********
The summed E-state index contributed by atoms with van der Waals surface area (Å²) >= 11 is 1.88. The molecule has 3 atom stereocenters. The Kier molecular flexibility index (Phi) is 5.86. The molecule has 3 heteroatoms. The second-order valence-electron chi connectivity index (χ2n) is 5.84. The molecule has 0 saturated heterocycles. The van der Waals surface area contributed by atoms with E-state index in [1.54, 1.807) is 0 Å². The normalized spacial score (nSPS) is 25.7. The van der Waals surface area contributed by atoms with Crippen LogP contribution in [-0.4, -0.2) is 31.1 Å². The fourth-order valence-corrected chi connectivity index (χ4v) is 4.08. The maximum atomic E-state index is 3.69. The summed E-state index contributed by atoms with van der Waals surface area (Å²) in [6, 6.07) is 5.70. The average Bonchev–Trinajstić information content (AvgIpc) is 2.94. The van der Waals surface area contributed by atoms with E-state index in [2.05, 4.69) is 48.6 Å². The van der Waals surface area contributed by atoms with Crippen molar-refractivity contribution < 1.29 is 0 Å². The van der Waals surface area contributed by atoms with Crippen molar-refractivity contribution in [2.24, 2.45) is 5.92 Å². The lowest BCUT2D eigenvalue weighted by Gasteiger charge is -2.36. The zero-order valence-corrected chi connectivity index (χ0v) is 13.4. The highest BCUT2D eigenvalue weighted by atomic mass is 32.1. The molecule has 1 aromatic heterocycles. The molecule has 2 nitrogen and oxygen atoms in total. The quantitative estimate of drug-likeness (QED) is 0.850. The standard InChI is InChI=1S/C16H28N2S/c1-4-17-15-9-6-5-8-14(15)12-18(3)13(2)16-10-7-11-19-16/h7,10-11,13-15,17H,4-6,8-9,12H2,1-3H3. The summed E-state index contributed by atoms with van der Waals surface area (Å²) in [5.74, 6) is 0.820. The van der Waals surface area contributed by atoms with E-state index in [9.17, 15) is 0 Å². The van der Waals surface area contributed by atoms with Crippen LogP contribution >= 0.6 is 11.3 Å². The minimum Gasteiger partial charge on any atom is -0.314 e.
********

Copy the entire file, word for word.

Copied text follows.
The summed E-state index contributed by atoms with van der Waals surface area (Å²) >= 11 is 1.88. The molecule has 3 atom stereocenters. The Kier molecular flexibility index (Phi) is 5.86. The molecule has 3 heteroatoms. The second-order valence-electron chi connectivity index (χ2n) is 5.84. The molecule has 0 saturated heterocycles. The van der Waals surface area contributed by atoms with E-state index in [1.54, 1.807) is 0 Å². The normalized spacial score (nSPS) is 25.7. The van der Waals surface area contributed by atoms with Crippen LogP contribution in [-0.4, -0.2) is 31.1 Å². The fourth-order valence-corrected chi connectivity index (χ4v) is 4.08. The maximum atomic E-state index is 3.69. The summed E-state index contributed by atoms with van der Waals surface area (Å²) in [6, 6.07) is 5.70. The average Bonchev–Trinajstić information content (AvgIpc) is 2.94. The van der Waals surface area contributed by atoms with E-state index in [2.05, 4.69) is 48.6 Å². The van der Waals surface area contributed by atoms with Crippen molar-refractivity contribution < 1.29 is 0 Å². The van der Waals surface area contributed by atoms with Crippen molar-refractivity contribution in [2.24, 2.45) is 5.92 Å². The lowest BCUT2D eigenvalue weighted by Gasteiger charge is -2.36. The zero-order valence-corrected chi connectivity index (χ0v) is 13.4. The highest BCUT2D eigenvalue weighted by atomic mass is 32.1. The molecule has 1 aromatic heterocycles. The molecule has 2 nitrogen and oxygen atoms in total. The quantitative estimate of drug-likeness (QED) is 0.850. The standard InChI is InChI=1S/C16H28N2S/c1-4-17-15-9-6-5-8-14(15)12-18(3)13(2)16-10-7-11-19-16/h7,10-11,13-15,17H,4-6,8-9,12H2,1-3H3. The summed E-state index contributed by atoms with van der Waals surface area (Å²) in [5.74, 6) is 0.820. The van der Waals surface area contributed by atoms with E-state index in [9.17, 15) is 0 Å². The van der Waals surface area contributed by atoms with Crippen LogP contribution >= 0.6 is 11.3 Å². The minimum Gasteiger partial charge on any atom is -0.314 e.